InfrastructureChina’s infrastructure is failing owing to sub-standard materials, corruption, and lax regulation

Published 4 October 2012

Shoddy infrastructure in China has put people in danger time and time again; many of the infrastructure issues in China stem from the government’s focus on quantity over quality, as well as making sure that as many people are employed as possible for a project, rather than using the latest construction technology; sub-standard materials, corruption, and lax regulation only exacerbate the problem

Infrastructure in China has put people in danger time and time again. In August, a $300 million suspension bridge collapsed, killing three people; in 2009, a building in Shanghai toppled because its foundation was subpar; and the Telegraph reported the $210 million Guangzhou opera house began to shed its glass window panels and large cracks formed in the ceiling just months after opening. 

Bloomberg Business Week reports that many of the infrastructure issues in China stem from the government’s focus on quantity over quality, as well as making sure that as many people are employed as possible for a project.

Wang Mengshu, deputy chief engineer at China Railway Tunnel Group, told Business Week that rather than use advanced technology to carve out railroad tunnels, the group often prefers to hire millions of pairs of hands “to solve the national employment problem.”

Another reason for infrastructure problems in China is the time frame within which building, especially residential buildings, is finished counts for more than how long it will last. Buildings are built quickly, but are not made to withstand natural disasters and often have to be refurbished or reconstructed in some way.

“Every year, new buildings in China total up to 2 billion square meters and use up to 40 percent of the world’s cement and steel, but our buildings can only stand 25 to 30 years on average.” Deputy Minister of Construction Qiu Baoxing told members of a forum on green building in 2010.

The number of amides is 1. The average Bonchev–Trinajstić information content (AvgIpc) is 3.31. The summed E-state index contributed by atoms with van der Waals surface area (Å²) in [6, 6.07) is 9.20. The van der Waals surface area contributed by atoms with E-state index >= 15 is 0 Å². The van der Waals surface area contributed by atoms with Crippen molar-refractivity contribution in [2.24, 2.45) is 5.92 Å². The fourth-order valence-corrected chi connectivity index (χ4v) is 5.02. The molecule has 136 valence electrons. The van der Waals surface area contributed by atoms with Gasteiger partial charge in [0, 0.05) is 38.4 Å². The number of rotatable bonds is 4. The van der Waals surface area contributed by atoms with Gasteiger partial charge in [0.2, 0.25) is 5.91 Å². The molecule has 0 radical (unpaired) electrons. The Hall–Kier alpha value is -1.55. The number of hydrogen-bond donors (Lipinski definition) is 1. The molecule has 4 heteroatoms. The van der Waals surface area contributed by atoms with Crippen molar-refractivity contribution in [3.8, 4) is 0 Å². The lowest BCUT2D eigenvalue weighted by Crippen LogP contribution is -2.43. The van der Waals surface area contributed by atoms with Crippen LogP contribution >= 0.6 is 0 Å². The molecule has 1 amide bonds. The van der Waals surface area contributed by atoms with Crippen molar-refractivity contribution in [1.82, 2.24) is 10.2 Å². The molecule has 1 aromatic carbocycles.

U.S. commercial buildings are built to last between seventy and seventy-five years, according to the U.S. department of Energy.

“With such a rapid pace of construction, there’s often relatively little monitoring of standards.” Stephen Hammer, a lecturer in energy planning at the Massachusetts Institute of Technology told Business Week.

 Low quality cement was a significant factor in the collapse of school buildings in the wake of the 2008 Wenchuan earthquake which killed 1,700 people.

“When cement is mixed inadequately or when other materials are mixed in, it’s not very strong, so any major storm or stress on a building could make it fall down,” Francis Cheung, author of brokerage firm CLSA’s 2012 report, China’s Infrastructure Bubble told Business Week

Last year the government started issuing guidelines on materials used in buildings, but there is little evidence that the infrastructure issue is changing.  “There is a movement toward compliance with international building codes and standards,” Hammer said. “But implementation and oversight remain extremely variable.”

Some people are concerned that the cost to refurbish buildings, bridges, and other infrastructure time and time again will add up to a price tag the country may not be able to afford.

 “Will China still be able to pay for another round of infrastructure development — or will its cities become landscapes of dilapidated buildings?” Robert Blohm, an economist and consultant for Keen Resources Asia in Beijing told Business Week.

The lack of regulations and enforcement of those regulations have not stopped the government from approving future plans.  “In an economic slowdown, the government has to take some countercyclical measures,” Xu Lin, head of the planning department at the National Development and Reform Commissions told Business week.

 

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